Fear is an apprehension about something negative that will or might occur, often of a loss.  It might be a loss of function, loss of life.  We have to ask patients what they are afraid of, because it is not possible to infer it.  An ill and elderly patient may be fearful and sad not only regarding the illness, but because he or she fears they will become a burden on their family.

Sadness is a reflex to a loss or to a loss that seems very likely to occur.

Anger is generated by loss and fear.  Loss often generates a sense of shame and loneliness in us.

The means of comforting patients suffering from fear, sadness and anxiety stemming from the diseases we treat them for is complicated and situational.   Often it entails just listening to them.  Sitting beside them, assuming an engaged body posture, grasping them by the arm are often more powerful means of communication than words.  In some instances an assurance to the patient or family that they will “get through this” is helpful.  There are many tragedies in life which we will never get over, but most we can get through.  Most people suffering very sad events also experience a sense of solitude or a sense of being alone.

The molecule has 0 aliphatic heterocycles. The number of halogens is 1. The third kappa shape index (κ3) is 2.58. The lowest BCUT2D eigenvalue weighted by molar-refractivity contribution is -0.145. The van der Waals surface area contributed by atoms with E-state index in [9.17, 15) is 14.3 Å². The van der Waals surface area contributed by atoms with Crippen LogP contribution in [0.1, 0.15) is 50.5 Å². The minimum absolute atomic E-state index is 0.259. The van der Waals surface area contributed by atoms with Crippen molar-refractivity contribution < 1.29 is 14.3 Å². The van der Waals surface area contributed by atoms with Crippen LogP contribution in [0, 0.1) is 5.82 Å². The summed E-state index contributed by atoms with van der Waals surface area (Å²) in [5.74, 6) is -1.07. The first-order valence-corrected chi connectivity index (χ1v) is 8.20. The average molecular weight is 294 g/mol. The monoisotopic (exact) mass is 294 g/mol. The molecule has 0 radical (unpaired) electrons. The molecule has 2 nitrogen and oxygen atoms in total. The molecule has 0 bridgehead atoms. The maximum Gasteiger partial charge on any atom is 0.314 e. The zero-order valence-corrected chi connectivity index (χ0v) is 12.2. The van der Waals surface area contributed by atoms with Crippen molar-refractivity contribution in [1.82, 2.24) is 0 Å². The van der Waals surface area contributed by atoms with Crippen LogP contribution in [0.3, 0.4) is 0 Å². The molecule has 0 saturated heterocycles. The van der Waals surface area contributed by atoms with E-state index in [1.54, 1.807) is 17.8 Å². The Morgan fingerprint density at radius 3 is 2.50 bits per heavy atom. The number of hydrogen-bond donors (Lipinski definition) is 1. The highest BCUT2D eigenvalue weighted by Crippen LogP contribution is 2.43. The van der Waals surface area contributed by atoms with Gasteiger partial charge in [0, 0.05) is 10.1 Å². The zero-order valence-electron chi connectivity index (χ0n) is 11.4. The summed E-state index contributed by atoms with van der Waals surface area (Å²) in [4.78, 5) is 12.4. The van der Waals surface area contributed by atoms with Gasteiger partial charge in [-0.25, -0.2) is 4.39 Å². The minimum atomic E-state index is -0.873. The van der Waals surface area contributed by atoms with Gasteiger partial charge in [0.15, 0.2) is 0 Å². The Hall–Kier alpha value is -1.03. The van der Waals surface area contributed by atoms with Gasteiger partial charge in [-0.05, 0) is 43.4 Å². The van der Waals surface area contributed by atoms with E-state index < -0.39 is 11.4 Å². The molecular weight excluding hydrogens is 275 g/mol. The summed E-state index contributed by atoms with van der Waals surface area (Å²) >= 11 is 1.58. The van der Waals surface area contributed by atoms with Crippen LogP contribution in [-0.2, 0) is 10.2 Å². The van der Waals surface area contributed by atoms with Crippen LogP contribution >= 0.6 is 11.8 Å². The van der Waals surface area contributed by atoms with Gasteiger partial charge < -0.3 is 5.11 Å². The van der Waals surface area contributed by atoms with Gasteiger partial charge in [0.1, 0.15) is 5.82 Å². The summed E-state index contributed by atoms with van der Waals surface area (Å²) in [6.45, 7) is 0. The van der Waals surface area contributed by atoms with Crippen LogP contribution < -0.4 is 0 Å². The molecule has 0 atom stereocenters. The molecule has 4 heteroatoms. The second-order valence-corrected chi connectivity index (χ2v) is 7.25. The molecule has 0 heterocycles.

Returning to the emergency department exam room and the patient and his daughters, I can say that there were things that the practitioner might have done to comfort the patient.  He was lethargic, struggling to breathe beneath an oxygen mask, suffering from COPD related pneumonia, an element of heart failure and renal insufficiency.  He had difficulty speaking due to a laryngectomy.  In the years preceding this he had undergone cardiac surgery, cancer surgery and had become dependent on home oxygen.  She might have encouraged him that he would feel better with treatment, that he would be in intensive care and that we would attend to his needs.

What about the daughters?  There was a conversation needed that did not take place.  What were their fears? Who had medical power of attorney?  What were their goals for their father? Were they only concerned regarding his survival or were they anxious to explain that he did not want to be on a ventilator again? As a practitioner you cannot know these things until you ask. “You seem to be very anxious and fearful for your father.  Can we talk about it?”

You cannot communicate properly with a patient or caregiver until you learn to look into their eyes, read their emotion and respond to it.

Peter S. Kibbe, MD, FHM